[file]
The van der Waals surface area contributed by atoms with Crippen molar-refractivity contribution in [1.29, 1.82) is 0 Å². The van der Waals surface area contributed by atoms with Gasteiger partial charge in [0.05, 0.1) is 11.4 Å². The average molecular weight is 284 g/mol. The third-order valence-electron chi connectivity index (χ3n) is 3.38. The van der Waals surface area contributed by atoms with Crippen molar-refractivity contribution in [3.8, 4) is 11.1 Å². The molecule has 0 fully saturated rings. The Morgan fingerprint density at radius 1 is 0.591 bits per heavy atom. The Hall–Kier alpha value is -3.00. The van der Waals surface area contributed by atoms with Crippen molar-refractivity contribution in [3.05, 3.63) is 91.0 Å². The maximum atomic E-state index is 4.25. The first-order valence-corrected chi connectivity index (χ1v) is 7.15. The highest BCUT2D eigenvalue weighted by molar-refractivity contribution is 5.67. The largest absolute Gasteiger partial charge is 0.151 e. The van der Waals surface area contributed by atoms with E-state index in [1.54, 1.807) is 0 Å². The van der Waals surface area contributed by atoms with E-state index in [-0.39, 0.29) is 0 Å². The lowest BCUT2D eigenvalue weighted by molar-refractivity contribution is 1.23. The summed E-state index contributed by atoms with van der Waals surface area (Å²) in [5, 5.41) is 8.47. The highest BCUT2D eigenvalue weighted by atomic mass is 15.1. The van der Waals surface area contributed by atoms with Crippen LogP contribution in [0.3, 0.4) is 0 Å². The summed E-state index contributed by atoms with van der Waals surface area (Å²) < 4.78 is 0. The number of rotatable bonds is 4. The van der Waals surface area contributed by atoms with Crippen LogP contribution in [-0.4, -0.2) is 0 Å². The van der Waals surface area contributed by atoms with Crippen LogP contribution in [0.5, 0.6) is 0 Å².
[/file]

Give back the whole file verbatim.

The van der Waals surface area contributed by atoms with Crippen molar-refractivity contribution in [1.29, 1.82) is 0 Å². The van der Waals surface area contributed by atoms with Gasteiger partial charge in [0.05, 0.1) is 11.4 Å². The average molecular weight is 284 g/mol. The third-order valence-electron chi connectivity index (χ3n) is 3.38. The van der Waals surface area contributed by atoms with Crippen molar-refractivity contribution in [3.8, 4) is 11.1 Å². The molecule has 0 fully saturated rings. The Morgan fingerprint density at radius 1 is 0.591 bits per heavy atom. The Hall–Kier alpha value is -3.00. The van der Waals surface area contributed by atoms with Crippen molar-refractivity contribution in [3.05, 3.63) is 91.0 Å². The maximum atomic E-state index is 4.25. The first-order valence-corrected chi connectivity index (χ1v) is 7.15. The highest BCUT2D eigenvalue weighted by molar-refractivity contribution is 5.67. The largest absolute Gasteiger partial charge is 0.151 e. The van der Waals surface area contributed by atoms with E-state index in [1.54, 1.807) is 0 Å². The van der Waals surface area contributed by atoms with E-state index in [-0.39, 0.29) is 0 Å². The lowest BCUT2D eigenvalue weighted by molar-refractivity contribution is 1.23. The summed E-state index contributed by atoms with van der Waals surface area (Å²) in [5, 5.41) is 8.47. The highest BCUT2D eigenvalue weighted by atomic mass is 15.1. The van der Waals surface area contributed by atoms with Crippen LogP contribution in [0.3, 0.4) is 0 Å². The summed E-state index contributed by atoms with van der Waals surface area (Å²) < 4.78 is 0. The number of rotatable bonds is 4. The van der Waals surface area contributed by atoms with Crippen LogP contribution in [-0.4, -0.2) is 0 Å². The van der Waals surface area contributed by atoms with Crippen LogP contribution in [0.5, 0.6) is 0 Å².